Over recent decades, banks and bank regulators have devoted substantial resources to managing market risk and credit risk. More recently industry and regulatory focus has shifted to the mitigation of operational risk. This article addresses the Advanced Measurement Approaches under which banks would be allowed to determine capital requirements, based on their own internal assessment of operational risk, according to standards set by the Basel Committee. The authors propose adopting the concept of “nearmiss” risk assessment employed in the chemical, health, and airline industries to internally evaluate operational risk.

Details

The Journal of Risk Finance, vol. 4 no. 1
Type: Research Article
ISSN: 1526-5943

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Article
Publication date: 7 June 2011

Marliana Abdullah, Shahida Shahimi and Abdul Ghafar Ismail

The purpose of this paper is to assess key issues in measurement and management of operational risk in Malaysian Islamic banks.

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6853

Abstract

Purpose

The purpose of this paper is to assess key issues in measurement and management of operational risk in Malaysian Islamic banks.

Design/methodology/approach

Descriptive, analytical, and comparative analyses are used to discuss the issues of operational risk in Islamic bank through the implications associated with the Islamic banks' operational risk as well as the implications on risk measurement, risk management, and capital adequacy.

Findings

Discussion on operational risk in Islamic banks is significant and becoming more complicated compared with conventional banking because of the unique contractual features and general legal environment. While basic Basel II core principles of effective banking supervision apply equally well and ideally suit the Islamic banking institutions, risk measurement, and risk management practices still need specific adaptations to Islamic banks' operational characteristics. These particularities highlight the unique characteristics of Islamic banks and raise serious concerns regarding the applicability of the Basel II methodology for Islamic banks.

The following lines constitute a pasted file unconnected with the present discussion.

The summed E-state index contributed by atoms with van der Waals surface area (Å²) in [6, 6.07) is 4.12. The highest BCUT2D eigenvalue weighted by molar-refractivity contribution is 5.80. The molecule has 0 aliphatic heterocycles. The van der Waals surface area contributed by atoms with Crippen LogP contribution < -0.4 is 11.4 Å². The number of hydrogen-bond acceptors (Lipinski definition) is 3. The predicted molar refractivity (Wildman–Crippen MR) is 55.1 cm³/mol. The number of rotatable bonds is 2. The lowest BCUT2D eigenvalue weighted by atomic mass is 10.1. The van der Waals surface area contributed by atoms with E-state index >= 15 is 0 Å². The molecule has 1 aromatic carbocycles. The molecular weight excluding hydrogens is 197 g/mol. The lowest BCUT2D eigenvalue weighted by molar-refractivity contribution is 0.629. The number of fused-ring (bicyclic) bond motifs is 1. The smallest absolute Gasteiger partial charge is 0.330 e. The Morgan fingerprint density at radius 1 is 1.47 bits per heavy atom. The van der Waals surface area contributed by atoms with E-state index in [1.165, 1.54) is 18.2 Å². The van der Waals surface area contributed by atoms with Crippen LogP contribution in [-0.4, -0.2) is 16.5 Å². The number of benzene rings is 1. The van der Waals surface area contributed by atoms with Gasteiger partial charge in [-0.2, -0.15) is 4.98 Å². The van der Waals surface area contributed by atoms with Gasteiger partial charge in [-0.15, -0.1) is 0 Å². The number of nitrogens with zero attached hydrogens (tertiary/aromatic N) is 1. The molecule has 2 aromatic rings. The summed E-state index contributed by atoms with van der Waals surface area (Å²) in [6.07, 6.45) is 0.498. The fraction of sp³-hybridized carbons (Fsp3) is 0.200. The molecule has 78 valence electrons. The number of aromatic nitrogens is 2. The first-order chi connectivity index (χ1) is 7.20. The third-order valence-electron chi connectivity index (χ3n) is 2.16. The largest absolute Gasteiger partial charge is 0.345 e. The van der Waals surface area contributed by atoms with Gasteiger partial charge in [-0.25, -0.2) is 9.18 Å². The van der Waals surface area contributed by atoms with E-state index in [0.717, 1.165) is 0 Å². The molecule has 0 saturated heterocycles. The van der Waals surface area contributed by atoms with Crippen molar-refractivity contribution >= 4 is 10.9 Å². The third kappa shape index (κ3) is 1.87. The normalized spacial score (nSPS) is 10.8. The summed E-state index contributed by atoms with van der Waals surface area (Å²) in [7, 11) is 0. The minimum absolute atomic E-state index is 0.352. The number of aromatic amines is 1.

Research limitations/implications

This study has important implications for the understanding of operational risk, particularly the specific issues of the Islamic banks' operational risk that arise from the different nature of the financing and investment activities of the banks. With regard to measuring operational risk capital charge, the banks have to choose the right and effective method to ensure the operational risk capital charge will be more in line with the banks' actual risk profile and thus will provide the adequate capital and an improved buffer once the losses are announced.

Originality/value